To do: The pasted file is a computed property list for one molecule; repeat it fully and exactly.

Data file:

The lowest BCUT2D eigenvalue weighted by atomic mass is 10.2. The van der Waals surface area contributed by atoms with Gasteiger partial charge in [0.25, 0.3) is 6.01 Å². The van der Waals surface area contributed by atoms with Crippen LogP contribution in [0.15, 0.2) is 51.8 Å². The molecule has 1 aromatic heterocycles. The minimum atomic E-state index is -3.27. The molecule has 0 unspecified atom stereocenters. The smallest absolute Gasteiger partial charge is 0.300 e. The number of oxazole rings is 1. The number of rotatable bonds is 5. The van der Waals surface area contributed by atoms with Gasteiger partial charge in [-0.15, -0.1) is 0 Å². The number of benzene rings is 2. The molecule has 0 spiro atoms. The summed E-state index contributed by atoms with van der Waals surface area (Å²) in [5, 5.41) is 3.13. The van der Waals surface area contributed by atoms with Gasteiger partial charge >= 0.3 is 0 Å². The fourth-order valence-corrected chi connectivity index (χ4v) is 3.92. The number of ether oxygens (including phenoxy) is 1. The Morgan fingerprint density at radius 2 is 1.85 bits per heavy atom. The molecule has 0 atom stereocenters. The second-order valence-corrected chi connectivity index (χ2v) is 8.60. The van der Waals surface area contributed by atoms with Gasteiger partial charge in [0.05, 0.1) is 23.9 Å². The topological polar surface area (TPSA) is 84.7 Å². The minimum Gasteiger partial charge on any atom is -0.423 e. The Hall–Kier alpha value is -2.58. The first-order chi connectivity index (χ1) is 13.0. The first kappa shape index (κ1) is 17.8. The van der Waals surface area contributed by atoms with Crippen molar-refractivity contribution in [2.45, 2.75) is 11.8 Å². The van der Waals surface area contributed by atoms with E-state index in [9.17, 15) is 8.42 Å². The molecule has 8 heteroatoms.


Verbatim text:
The lowest BCUT2D eigenvalue weighted by atomic mass is 10.2. The van der Waals surface area contributed by atoms with Gasteiger partial charge in [0.25, 0.3) is 6.01 Å². The van der Waals surface area contributed by atoms with Crippen LogP contribution in [0.15, 0.2) is 51.8 Å². The molecule has 1 aromatic heterocycles. The minimum atomic E-state index is -3.27. The molecule has 0 unspecified atom stereocenters. The smallest absolute Gasteiger partial charge is 0.300 e. The number of oxazole rings is 1. The number of rotatable bonds is 5. The van der Waals surface area contributed by atoms with Gasteiger partial charge in [-0.15, -0.1) is 0 Å². The number of benzene rings is 2. The molecule has 0 spiro atoms. The summed E-state index contributed by atoms with van der Waals surface area (Å²) in [5, 5.41) is 3.13. The van der Waals surface area contributed by atoms with Gasteiger partial charge >= 0.3 is 0 Å². The fourth-order valence-corrected chi connectivity index (χ4v) is 3.92. The number of ether oxygens (including phenoxy) is 1. The Morgan fingerprint density at radius 2 is 1.85 bits per heavy atom. The molecule has 0 atom stereocenters. The second-order valence-corrected chi connectivity index (χ2v) is 8.60. The van der Waals surface area contributed by atoms with Gasteiger partial charge in [0.05, 0.1) is 23.9 Å². The topological polar surface area (TPSA) is 84.7 Å². The minimum Gasteiger partial charge on any atom is -0.423 e. The Hall–Kier alpha value is -2.58. The first-order chi connectivity index (χ1) is 13.0. The first kappa shape index (κ1) is 17.8. The van der Waals surface area contributed by atoms with Crippen molar-refractivity contribution in [2.45, 2.75) is 11.8 Å². The van der Waals surface area contributed by atoms with E-state index in [9.17, 15) is 8.42 Å². The molecule has 8 heteroatoms.